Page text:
portable odor monitoring Articles

  • Compost Site Comes Back From the Brink

    The largest composter in the state of Washington, Cedar Grove Compost Company in Seattle, had its hands full of challenges in 1997 — confronted with a half million dollar fine, a lawsuit, and angry neighbors. With the adoption of an Environmental Management System (EMS), the compost facility has turned its precarious situation around and stayed in business, while dramatically cutting odor ...


    By BioCycle Magazine

  • Advances in flashpoint testing: economic impact

    Flashpoint testing is one of the oldest methods of the ASTM D02 Committee on Petroleum Products and Lubricants, which was formed in 1904. The most prevalent standards are ASTM D56 (Tag Method), D92 (Cleveland Method), and D93 (Pensky-Martens Method). These classical techniques, commonly referred to as open-cup and closedcup methods, share a common principle: A test flame is lowered into the ...

  • State of the art treatment for Arsenic, color, and Hydrogen Sulfide - Case Study

    New Arsenic Regulations How meaningful to the average water customer are µg/l or parts per billion? Not very. How about the word “arsenic”? That will ring some bells as the mystery novel poison-of-choice. But with new, lower EPA arsenic standard of 10 ppb that went into effect Jan. 16, cities with ...


    By Filtronics, Inc.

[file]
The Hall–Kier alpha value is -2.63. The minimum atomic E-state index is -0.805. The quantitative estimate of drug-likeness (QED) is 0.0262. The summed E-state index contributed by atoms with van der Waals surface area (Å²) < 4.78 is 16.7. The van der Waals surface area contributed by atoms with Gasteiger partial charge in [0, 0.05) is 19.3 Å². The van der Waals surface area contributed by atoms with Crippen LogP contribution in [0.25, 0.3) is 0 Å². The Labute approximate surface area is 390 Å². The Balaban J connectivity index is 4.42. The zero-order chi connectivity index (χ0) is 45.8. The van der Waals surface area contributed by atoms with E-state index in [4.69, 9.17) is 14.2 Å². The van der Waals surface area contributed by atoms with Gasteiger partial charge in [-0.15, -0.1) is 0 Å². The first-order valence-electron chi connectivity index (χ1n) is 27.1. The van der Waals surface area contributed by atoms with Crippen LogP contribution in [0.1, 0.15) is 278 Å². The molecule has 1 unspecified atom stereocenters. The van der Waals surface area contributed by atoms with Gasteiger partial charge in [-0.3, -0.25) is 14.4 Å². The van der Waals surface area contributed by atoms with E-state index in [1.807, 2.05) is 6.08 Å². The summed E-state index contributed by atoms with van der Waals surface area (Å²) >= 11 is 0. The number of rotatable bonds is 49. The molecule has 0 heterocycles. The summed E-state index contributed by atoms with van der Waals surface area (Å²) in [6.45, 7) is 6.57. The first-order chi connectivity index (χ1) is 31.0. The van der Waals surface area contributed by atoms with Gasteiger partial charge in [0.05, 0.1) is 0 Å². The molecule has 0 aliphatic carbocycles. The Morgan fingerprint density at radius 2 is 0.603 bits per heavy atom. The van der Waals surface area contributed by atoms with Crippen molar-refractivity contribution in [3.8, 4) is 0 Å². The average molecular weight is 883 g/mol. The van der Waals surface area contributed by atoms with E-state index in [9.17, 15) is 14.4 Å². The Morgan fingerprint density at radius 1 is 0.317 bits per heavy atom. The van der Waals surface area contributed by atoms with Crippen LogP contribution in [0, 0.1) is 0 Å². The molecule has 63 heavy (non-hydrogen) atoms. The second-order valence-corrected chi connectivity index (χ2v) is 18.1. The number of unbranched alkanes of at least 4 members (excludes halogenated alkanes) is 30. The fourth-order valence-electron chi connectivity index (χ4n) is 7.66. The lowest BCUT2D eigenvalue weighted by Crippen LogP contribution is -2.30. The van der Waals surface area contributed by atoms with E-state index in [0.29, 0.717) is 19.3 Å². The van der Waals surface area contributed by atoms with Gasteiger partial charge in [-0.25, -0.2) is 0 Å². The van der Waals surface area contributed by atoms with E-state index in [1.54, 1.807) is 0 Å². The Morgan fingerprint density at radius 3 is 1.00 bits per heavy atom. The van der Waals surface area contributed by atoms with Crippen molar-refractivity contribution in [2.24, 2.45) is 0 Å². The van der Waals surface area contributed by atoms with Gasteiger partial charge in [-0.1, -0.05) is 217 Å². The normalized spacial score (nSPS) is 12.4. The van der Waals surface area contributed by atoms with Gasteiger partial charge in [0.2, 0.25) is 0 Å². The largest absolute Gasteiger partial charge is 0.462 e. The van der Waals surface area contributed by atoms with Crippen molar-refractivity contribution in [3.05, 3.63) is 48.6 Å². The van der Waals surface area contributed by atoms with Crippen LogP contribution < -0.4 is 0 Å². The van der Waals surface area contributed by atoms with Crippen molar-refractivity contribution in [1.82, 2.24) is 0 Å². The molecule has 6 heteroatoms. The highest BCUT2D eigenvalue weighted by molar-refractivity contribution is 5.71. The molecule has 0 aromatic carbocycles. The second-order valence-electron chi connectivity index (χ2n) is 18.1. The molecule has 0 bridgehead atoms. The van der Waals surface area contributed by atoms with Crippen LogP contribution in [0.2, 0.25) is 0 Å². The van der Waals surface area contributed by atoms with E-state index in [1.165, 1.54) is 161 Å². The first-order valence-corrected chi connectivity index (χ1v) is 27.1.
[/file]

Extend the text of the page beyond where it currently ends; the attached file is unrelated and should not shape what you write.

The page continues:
• Is your Plant as tight as you think? Leak Detector for extremely toxic Gases, a Field Test Report

    Leak detection of commodity gases in chemical plants is a day-to-day practice. The sensor technology available for this application is field proven and reliable. No question about it, existing sensors will do the job. However, in plants manufacturing or handling extremely toxic substances, the picture is different. For example, take phosgene. The existing sensor technology for leak detection ...

  • Composting releases less air pollution than previously thought - study

    A new study funded by the California Integrated Waste Board (CIWMB) indicates that well-managed composting of green waste and food waste releases significantly less air pollution than previously thought. The study also demonstrates that a relatively inexpensive management technique - covering active compost piles with a layer of finished compost - may lower air emissions even further, by as ...


    By BioCycle Magazine

Need help finding the right suppliers? Try XPRT Sourcing. Let the XPRTs do the work for you